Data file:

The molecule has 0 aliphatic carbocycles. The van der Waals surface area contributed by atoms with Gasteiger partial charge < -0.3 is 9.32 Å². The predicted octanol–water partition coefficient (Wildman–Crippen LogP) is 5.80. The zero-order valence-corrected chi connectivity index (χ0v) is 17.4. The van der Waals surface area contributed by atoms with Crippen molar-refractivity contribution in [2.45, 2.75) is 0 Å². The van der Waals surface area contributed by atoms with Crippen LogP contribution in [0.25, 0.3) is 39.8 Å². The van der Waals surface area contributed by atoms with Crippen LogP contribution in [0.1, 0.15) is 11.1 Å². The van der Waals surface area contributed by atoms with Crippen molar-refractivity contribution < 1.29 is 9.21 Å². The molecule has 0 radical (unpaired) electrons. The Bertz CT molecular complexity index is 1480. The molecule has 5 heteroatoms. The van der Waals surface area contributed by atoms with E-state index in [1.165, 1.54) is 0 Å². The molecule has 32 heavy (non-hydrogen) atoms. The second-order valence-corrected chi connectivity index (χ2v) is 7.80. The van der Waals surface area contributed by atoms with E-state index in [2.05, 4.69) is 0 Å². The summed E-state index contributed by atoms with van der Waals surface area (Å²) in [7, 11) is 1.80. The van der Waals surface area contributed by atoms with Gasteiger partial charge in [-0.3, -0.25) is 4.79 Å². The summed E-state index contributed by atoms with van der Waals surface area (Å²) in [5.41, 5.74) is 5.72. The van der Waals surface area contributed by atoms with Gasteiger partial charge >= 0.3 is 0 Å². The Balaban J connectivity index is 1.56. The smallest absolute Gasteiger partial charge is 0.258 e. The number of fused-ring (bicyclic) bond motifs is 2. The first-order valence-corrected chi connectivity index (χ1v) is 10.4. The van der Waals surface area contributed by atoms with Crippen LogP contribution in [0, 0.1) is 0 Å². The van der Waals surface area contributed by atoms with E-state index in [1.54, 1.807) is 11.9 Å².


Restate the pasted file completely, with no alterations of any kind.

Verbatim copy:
The molecule has 0 aliphatic carbocycles. The van der Waals surface area contributed by atoms with Gasteiger partial charge < -0.3 is 9.32 Å². The predicted octanol–water partition coefficient (Wildman–Crippen LogP) is 5.80. The zero-order valence-corrected chi connectivity index (χ0v) is 17.4. The van der Waals surface area contributed by atoms with Crippen molar-refractivity contribution in [2.45, 2.75) is 0 Å². The van der Waals surface area contributed by atoms with Crippen LogP contribution in [0.25, 0.3) is 39.8 Å². The van der Waals surface area contributed by atoms with Crippen LogP contribution in [0.1, 0.15) is 11.1 Å². The van der Waals surface area contributed by atoms with Crippen molar-refractivity contribution < 1.29 is 9.21 Å². The molecule has 0 radical (unpaired) electrons. The Bertz CT molecular complexity index is 1480. The molecule has 5 heteroatoms. The van der Waals surface area contributed by atoms with E-state index in [1.165, 1.54) is 0 Å². The molecule has 32 heavy (non-hydrogen) atoms. The second-order valence-corrected chi connectivity index (χ2v) is 7.80. The van der Waals surface area contributed by atoms with E-state index in [2.05, 4.69) is 0 Å². The summed E-state index contributed by atoms with van der Waals surface area (Å²) in [7, 11) is 1.80. The van der Waals surface area contributed by atoms with Gasteiger partial charge in [-0.3, -0.25) is 4.79 Å². The summed E-state index contributed by atoms with van der Waals surface area (Å²) in [5.41, 5.74) is 5.72. The van der Waals surface area contributed by atoms with Gasteiger partial charge >= 0.3 is 0 Å². The Balaban J connectivity index is 1.56. The smallest absolute Gasteiger partial charge is 0.258 e. The number of fused-ring (bicyclic) bond motifs is 2. The first-order valence-corrected chi connectivity index (χ1v) is 10.4. The van der Waals surface area contributed by atoms with Crippen LogP contribution in [0, 0.1) is 0 Å². The van der Waals surface area contributed by atoms with E-state index in [1.54, 1.807) is 11.9 Å².